BEIRUT (AP) -- A suicide bomber struck the National Security building in the Syrian capital Wednesday, killing the defense minister and President Bashar Assad's brother-in-law -- the harshest blow to the Syrian regime since the uprising began.
Syrian state-run TV said the blast came during a meeting of Cabinet ministers and senior security officials in Damascus, where four straight days of clashes pitting government troops against rebels have sent tensions soaring.
Defense Minister Dawoud Rajha, 65, a former army general, was the most senior government official to be killed in the Syrian civil war as rebels battle to oust Assad. Gen. Assef Shawkat, the deputy defense minister and one of the most feared figures in Assad's inner circle, also was killed. He was married to Assad's older sister, Bushra.
Interior Minister Mohammed Shaar was wounded and in stable condition, state TV said.
Republican Guard troops surrounded the nearby al-Shami Hospital, where some officials were taken for treatment, witnesses said.
The Assad family has ruled Syria for four decades, creating an ironclad and impenetrable regime. Wednesday's attack was a nearly unheard-of strike on the inner circle.
Although it was unclear who was behind the attack, the high-level assassinations could signal a turning point in the 16-month conflict as the violence becomes increasingly chaotic.
Besides a government crackdown, rebel fighters are launching increasingly deadly attacks on regime targets, and several massive suicide attacks this year suggest al-Qaida or other extremists are joining the fray.
Activists say more than 17,000 people have died since the uprising began in March 2011.
The Syrian army released a statement saying its forces will continue to fight.
"Whoever thinks that by targeting the country's leaders they will be able to twist Syria's arm is disillusioned because Syria's people, army and leadership are now more determined than ever to fight terrorism ... and cleanse the nation from the armed gangs."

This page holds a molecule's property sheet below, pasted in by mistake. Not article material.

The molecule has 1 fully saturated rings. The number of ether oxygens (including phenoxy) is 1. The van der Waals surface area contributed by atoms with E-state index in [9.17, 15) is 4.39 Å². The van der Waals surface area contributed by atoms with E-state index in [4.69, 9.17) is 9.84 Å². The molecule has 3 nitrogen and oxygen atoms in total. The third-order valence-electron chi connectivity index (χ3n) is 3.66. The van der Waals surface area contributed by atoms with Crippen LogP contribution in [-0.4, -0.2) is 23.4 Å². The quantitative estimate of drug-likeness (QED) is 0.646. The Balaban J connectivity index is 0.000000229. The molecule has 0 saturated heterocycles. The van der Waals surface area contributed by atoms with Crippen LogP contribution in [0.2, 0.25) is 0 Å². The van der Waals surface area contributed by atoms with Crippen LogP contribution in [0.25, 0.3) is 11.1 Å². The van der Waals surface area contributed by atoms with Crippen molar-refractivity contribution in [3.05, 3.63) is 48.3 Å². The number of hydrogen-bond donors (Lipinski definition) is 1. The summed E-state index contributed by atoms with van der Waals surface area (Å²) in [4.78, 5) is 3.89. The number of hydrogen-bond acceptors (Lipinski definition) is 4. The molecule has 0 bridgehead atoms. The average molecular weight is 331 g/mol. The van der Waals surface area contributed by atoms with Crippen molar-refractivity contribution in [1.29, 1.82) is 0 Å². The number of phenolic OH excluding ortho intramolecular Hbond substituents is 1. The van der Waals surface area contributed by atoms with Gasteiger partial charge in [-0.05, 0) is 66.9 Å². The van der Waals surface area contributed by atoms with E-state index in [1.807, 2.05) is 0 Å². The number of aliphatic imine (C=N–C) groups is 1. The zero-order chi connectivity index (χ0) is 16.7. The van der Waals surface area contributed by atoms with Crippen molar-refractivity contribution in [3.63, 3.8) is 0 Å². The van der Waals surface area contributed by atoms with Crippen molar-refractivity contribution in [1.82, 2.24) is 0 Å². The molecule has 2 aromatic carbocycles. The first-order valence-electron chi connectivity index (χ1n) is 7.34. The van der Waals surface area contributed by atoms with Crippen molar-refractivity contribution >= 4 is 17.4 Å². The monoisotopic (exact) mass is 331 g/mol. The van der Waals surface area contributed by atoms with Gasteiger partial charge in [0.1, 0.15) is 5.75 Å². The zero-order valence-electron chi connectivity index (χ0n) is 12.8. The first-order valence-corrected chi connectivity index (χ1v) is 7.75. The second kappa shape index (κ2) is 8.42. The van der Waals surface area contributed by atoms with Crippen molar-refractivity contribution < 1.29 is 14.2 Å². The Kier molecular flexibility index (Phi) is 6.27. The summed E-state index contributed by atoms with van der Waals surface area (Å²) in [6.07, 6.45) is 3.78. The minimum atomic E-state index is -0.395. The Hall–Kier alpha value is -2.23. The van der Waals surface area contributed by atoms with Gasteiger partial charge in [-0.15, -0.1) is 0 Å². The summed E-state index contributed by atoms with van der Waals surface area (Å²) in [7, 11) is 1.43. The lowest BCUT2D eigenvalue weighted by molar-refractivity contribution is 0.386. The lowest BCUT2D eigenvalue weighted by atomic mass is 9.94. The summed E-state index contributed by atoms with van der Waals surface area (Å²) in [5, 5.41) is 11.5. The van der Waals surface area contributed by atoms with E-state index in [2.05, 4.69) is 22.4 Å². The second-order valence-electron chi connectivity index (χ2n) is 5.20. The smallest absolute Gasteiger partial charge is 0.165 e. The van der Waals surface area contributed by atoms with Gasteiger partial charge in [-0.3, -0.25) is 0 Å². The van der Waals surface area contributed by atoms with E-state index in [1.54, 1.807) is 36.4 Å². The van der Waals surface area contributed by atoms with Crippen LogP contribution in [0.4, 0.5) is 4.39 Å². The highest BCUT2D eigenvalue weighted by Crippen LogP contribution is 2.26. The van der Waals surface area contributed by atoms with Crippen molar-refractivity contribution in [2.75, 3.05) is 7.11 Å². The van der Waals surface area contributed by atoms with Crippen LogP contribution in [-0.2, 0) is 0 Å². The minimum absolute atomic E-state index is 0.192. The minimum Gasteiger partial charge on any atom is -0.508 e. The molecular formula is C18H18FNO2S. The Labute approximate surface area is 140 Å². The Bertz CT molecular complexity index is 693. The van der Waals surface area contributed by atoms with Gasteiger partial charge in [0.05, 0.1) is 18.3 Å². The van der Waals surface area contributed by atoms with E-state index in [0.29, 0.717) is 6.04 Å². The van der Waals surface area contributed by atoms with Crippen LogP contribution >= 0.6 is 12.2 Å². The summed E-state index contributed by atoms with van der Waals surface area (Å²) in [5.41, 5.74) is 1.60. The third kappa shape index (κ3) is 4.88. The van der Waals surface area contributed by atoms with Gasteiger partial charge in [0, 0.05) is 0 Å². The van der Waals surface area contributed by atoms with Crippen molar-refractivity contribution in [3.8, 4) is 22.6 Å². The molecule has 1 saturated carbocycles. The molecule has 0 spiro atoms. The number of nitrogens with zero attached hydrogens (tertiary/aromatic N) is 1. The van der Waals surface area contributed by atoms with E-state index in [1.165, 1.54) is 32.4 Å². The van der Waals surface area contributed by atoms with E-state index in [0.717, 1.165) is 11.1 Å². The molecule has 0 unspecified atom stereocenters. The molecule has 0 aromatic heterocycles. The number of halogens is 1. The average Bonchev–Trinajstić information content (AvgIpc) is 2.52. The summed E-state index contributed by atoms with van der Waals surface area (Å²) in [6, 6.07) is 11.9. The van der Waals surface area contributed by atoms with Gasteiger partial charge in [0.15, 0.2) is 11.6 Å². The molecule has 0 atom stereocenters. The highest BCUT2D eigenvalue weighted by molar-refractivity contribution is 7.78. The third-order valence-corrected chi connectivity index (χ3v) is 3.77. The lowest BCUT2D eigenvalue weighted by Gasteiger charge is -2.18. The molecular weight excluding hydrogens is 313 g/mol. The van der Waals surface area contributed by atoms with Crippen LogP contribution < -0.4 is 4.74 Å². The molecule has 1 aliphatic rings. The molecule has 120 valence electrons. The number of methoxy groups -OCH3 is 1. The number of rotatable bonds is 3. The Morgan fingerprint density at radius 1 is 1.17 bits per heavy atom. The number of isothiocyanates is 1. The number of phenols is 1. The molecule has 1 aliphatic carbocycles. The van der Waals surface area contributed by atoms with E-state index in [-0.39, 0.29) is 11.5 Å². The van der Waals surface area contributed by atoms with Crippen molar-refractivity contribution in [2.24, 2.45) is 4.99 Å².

Rajha was the most senior Christian government official in Syria. Assad appointed him to the post last year. His death will resonate with Syria's minority Christian population, who make up about 10 percent of Syria's population and have generally stood by the regime.
Christians say they are particularly vulnerable to the violence sweeping the country of 22 million people, and they are fearful that Syria will become another Iraq, with Christians caught in the crossfire between rival Muslim groups.
The blast came on the same day the U.N. Security Council was scheduled to vote on a new resolution aimed at pressuring the Syrian regime to comply with a peace plan.
But Russia remained at loggerheads with the U.S. and its European allies over any mention of sanctions and Chapter 7 of the U.N. charter, which could eventually allow the use of force to end the conflict in Syria.
The state-run news agency SANA reported that Wednesday's blast was aimed at the National Security building, a headquarters for one of Syria's intelligence branches and less than 500 meters (yards) from the U.S. Embassy.
Police had cordoned off the area, and journalists were banned from approaching the site.
Earlier Wednesday, SANA said soldiers were chasing rebels in the Midan neighborhood, causing "great losses among them." The Britain-based Syrian Observatory for Human Rights said army helicopters attacked the neighborhoods of Qaboun and Barzeh.
Diplomacy so far has failed to stop the bloodshed, and there appeared to be little hope that the U.N.'s most powerful body would unite behind a plan.
The key stumbling block is the Western demand for a resolution threatening non-military sanctions and tied to Chapter 7 of the United Nations Charter, which could eventually allow the use of force to end the conflict in Syria.
Russia is adamantly opposed to any mention of sanctions or Chapter 7. After Security Council consultations late Tuesday on a revised draft resolution pushed by Moscow, Russia's deputy U.N. ambassador Alexander Pankin said these remain "red lines."
Russia has said it will veto any Chapter 7 resolution, but council diplomats said there is still a possibility of last-minute negotiations.